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An established principle in civilized societies is that prisoners are entitled to the same level of medical health care as the law-abiding community.1 Other ethical considerations involve the issue of prisoners' human rights.2 The exact medical service provided will vary between countries and, in the United States, varies between states.2 The concept of prison health care in general is the subject of debate and outside the remit of this chapter.

EDs may have to provide emergency health care to prisoners. Prisoners could be inmates of a local prison or recently arrested and detained in police custody. Many prisons have internal medical services of varied capability. There may be a ward or bedded observation unit for the management of uncomplicated medical conditions. Nursing staff are on duty for the full 24 hours working on a shift pattern. Doctors are present mainly for normal working hours, providing night, weekend, and holiday coverage on an on-call basis. Facilities will vary from site to site but may include radiography, a minor surgical treatment room, and consulting rooms for ambulatory care visits by local specialists. On-site or frequent access medical specialties can include a general prison medical officer(s), psychiatrists, psychologists, alcohol and drug abuse counselors, and social workers.3


The population of a prison is not representative of the general population; typical characteristics are listed in Table 301-1.4,5

TABLE 301-1Prisoner Characteristics

Within the prison, there exists a pool of chronic disease and drug misuse that can lead to significant morbidity and acute medical problems.3 Disease profiling of prison inmates exhibits higher prevalence rates of certain diseases than those reported for the general population. The most common disease groups are infectious diseases (hepatitis, tuberculosis, human immunodeficiency virus/acquired immunodeficiency syndrome), diseases of the circulatory systems (ischemic heart disease, hypertension), diseases of the respiratory system (asthma, chronic obstructive pulmonary disease), and musculoskeletal and psychiatric conditions.6 A study of prisoner mortality (while incarcerated) attributed the most common causes of death to ischemic heart disease, followed by cerebrovascular disease, neoplasms, and pneumonia.7 Upon release, former prisoners are at significant risk for suicide or accidental drug overdose within the first year.8 With the prison population increasing, in particular elderly prisoners and those from an ethnic minority group,9,10 the prevalence of chronic disease rises, increasing the likelihood of acute medical problems.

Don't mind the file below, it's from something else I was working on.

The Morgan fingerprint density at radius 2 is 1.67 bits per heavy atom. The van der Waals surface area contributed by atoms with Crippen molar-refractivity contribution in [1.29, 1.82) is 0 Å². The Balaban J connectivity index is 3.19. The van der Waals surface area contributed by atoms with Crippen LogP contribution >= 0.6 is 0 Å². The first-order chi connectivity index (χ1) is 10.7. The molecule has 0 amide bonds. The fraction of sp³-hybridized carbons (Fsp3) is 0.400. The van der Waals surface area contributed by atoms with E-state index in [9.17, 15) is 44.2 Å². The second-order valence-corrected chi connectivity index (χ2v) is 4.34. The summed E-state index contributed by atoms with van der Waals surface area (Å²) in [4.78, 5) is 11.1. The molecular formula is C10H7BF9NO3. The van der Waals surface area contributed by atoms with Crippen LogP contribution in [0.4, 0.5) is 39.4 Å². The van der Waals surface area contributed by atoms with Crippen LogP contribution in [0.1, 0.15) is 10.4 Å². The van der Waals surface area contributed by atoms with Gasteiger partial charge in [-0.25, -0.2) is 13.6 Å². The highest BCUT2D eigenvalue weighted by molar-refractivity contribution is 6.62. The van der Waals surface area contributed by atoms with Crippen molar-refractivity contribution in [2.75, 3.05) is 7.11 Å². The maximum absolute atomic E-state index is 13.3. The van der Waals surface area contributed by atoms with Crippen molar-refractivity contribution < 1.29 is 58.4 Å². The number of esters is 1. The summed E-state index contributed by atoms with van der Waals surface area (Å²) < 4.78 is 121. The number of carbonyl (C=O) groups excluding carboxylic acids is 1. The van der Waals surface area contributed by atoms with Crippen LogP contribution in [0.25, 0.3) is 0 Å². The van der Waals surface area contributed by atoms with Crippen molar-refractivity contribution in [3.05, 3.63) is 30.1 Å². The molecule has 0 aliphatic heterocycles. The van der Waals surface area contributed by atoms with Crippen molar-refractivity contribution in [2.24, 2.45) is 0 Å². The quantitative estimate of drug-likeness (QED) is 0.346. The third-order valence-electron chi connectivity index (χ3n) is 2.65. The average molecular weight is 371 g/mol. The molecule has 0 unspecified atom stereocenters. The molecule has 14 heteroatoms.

Persons in police custody are often intoxicated with alcohol and/or drugs. Common presenting complaints are injuries (sustained prior to or during arrest), exposure to police incapacitants (handcuffs, tear gas or ...

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